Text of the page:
By the time my college years ended and my career began, I was burning to meet Michael Storey. My mental picture of him grew brighter with each disclosure. Consider it: A homeless man living in Nashville was well known as far away as Murfreesboro, I had to meet him.
I knew only that he had a wrinkled face, specifically the smile lines, that he was not able to see well and was 64 years old. I wondered what kind of person could live outside with a wife who was slowly dying from Amyotrophic Lateral Sclerosis (ALS).
I contacted photographer Scott Walker and told him about my exploration.
“I have met him twice in the same area,” he said. After mentioning his location, he said, “Go search!”
In the meantime, I did some more inquiring, and the first thing I revisited was the fact that ALS is a degenerative disease. ALS is a nervous-system disease that weakens muscles and impairs physical functions. This is a rare disease; fewer than 20,000 people in the United States are diagnosed each year. ALS has no known cause or cure and can last for years or be lifelong.
This disease happens to be the same diagnosis that my mom suffered from in a span of 10 years. Given this rare similarity between Michael’s past and my own, I was determined to find him.
After 10 long months of unsuccessful attempts to find Michael in downtown Nashville, I put the story on hold.
Then, on Ash Wednesday, I made my way to Madison Church of Christ’s Benevolence Center. Here, men from Room in the Inn come to stay sheltered from the elements of the outdoors. When Room in the Inn ceases to take in more homeless people due to limited capacities, a bus takes them to Madison—which is where I was that day.
As 13 men stepped off the bus and made their way into the building, snow began to fall silently onto their caps. I explicitly remember one man with a broken hand who entered the building as well as a larger man in a wheelchair. I wondered . . . what would it be like to live outside in the snow with a disability?
The men calmly gathered around the dinner table as some of the sweet cooks came out to serve them barbecue, potato salad and cornbread. I sat down at the table with them to eat as well.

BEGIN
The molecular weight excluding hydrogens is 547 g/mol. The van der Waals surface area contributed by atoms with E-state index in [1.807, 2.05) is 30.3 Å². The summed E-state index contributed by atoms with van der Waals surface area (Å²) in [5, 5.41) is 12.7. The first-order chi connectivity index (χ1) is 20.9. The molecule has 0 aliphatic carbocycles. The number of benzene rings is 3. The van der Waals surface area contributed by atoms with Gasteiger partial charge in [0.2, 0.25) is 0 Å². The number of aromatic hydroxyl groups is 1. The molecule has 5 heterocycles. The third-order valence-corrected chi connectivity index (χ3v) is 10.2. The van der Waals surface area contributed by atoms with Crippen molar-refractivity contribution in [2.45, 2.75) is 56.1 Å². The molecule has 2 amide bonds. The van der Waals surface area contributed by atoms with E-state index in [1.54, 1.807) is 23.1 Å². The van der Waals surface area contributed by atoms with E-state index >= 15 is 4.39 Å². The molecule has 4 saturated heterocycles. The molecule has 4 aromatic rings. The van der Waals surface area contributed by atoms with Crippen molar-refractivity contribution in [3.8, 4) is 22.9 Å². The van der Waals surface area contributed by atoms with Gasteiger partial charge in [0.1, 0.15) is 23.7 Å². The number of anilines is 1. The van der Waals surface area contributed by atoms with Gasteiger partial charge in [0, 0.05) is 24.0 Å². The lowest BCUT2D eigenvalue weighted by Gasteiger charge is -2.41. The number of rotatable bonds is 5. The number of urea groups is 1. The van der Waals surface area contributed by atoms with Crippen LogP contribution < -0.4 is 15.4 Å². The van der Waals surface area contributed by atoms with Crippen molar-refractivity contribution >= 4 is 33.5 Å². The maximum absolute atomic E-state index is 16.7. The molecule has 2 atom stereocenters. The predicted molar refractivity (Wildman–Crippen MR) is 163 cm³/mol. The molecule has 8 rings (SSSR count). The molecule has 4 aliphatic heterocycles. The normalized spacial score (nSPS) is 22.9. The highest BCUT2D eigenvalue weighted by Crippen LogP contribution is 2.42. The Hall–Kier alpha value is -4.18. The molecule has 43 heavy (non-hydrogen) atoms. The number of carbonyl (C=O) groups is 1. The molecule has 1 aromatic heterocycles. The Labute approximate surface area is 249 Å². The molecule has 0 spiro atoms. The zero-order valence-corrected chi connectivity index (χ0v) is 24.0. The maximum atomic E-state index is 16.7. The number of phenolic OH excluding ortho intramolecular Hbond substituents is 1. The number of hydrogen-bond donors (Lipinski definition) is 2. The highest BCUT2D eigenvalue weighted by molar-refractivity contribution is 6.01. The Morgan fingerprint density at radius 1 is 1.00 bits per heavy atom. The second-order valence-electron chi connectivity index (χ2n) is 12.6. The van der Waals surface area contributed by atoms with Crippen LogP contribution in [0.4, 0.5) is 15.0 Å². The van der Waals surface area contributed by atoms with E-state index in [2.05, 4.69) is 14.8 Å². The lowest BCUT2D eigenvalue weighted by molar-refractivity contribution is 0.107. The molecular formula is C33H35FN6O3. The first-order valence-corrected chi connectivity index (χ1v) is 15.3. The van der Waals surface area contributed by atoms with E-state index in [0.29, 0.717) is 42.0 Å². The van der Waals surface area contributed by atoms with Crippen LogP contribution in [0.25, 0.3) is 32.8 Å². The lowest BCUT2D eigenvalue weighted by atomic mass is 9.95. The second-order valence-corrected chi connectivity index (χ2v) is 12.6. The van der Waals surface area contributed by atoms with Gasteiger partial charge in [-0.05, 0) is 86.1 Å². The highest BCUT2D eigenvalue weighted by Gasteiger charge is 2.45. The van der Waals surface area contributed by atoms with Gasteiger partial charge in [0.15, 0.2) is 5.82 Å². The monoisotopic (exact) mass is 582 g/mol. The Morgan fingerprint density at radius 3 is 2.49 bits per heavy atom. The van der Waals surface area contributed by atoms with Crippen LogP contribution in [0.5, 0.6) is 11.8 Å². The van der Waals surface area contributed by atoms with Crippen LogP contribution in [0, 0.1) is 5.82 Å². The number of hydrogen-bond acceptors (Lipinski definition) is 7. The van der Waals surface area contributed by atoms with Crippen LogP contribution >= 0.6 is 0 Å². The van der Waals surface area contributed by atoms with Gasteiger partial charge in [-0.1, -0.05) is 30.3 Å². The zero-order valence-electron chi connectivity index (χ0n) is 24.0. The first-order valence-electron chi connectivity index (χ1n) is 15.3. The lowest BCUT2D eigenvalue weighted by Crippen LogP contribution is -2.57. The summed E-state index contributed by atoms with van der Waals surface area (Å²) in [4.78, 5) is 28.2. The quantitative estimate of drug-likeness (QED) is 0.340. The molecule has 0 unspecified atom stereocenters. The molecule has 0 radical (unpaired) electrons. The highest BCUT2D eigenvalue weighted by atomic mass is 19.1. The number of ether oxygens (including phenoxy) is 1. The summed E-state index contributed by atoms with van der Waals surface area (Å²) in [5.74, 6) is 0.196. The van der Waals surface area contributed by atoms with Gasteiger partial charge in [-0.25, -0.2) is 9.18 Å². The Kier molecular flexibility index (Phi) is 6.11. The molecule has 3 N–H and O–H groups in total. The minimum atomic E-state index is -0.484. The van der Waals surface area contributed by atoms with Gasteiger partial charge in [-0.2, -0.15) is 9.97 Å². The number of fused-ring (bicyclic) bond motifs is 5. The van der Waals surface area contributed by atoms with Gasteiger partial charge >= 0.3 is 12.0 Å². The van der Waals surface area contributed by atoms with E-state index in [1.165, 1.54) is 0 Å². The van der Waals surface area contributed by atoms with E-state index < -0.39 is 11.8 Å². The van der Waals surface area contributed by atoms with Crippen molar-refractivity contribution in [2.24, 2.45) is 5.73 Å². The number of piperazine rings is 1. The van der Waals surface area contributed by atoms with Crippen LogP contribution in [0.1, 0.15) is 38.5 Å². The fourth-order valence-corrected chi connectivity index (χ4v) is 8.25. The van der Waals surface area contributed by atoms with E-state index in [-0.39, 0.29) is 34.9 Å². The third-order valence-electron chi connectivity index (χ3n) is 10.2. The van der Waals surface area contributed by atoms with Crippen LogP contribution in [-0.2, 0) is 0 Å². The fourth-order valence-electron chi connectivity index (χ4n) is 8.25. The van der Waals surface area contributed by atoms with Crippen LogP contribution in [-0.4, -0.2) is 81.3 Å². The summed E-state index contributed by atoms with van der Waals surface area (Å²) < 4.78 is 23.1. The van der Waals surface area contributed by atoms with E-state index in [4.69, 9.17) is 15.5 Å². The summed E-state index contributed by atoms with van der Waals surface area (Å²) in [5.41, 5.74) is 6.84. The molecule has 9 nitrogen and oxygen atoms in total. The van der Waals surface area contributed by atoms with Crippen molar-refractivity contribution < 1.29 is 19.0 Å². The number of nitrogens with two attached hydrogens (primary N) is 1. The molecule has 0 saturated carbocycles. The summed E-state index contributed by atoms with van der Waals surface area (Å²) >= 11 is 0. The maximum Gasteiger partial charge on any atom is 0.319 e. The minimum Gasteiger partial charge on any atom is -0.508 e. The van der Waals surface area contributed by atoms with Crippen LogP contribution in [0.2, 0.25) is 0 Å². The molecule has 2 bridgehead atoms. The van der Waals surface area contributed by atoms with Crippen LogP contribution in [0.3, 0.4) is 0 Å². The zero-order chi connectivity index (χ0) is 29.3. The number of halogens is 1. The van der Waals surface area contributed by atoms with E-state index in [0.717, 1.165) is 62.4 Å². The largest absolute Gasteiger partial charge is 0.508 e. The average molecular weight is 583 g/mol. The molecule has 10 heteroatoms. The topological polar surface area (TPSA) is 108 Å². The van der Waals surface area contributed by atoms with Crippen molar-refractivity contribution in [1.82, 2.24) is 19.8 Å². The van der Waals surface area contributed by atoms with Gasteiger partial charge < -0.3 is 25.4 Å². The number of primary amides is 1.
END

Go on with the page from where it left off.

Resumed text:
An elderly man turned around in his seat to see me. He resembled the elderly character Carl Fredricksen from Pixar’s animated film Up.
Looking at me over the large glasses sitting on his bulbous nose, the man told me his name, although I didn’t ask.
“They call me Blind Mike,” he said with a broad smile.
I analyzed his features, knowing I’ve seen this man somewhere. I didn’t know him by name, but I knew Blind Mike. He gestured to his wrinkles.
“Don’t call me old,” he said. “Call me elder.”
I took this preliminary statement as a sign that he would be blunt. Before I had the chance to ask a question, he continued.
“My wife died in my arms,” said Blind Mike with tears welling up in his eyes. “It’s like she waited on me for her last breath. She had a disease called ALS, you see. Now let me tell you something, we were in Tent City at the time . . .”
“The Tent City featured on Netflix?” I inquired further.
“Well, there’s more than one ‘Tent City,’” said Blind Mike, “But ours was the original Tent City in Nashville.”
This had to be Michael Storey. I was sure of it. I mentioned that I knew him from somewhere and asked for his first and last name. Sure enough, Blind Mike responded with the name Michael Storey.
Michael Storey is known for helping his wife fight the long process of a terrible neurodegenerative disease while living out in the wilderness. Come to find out, Michael had received an apartment for part of the period after her disease was diagnosed and also received help from hospice to fight the extensive battle alongside Rebecca Burcnette. Rebecca Burcnette, the only love of his life.
“I’ve been married multiple times,” said Michael. “But she was different. She was it.”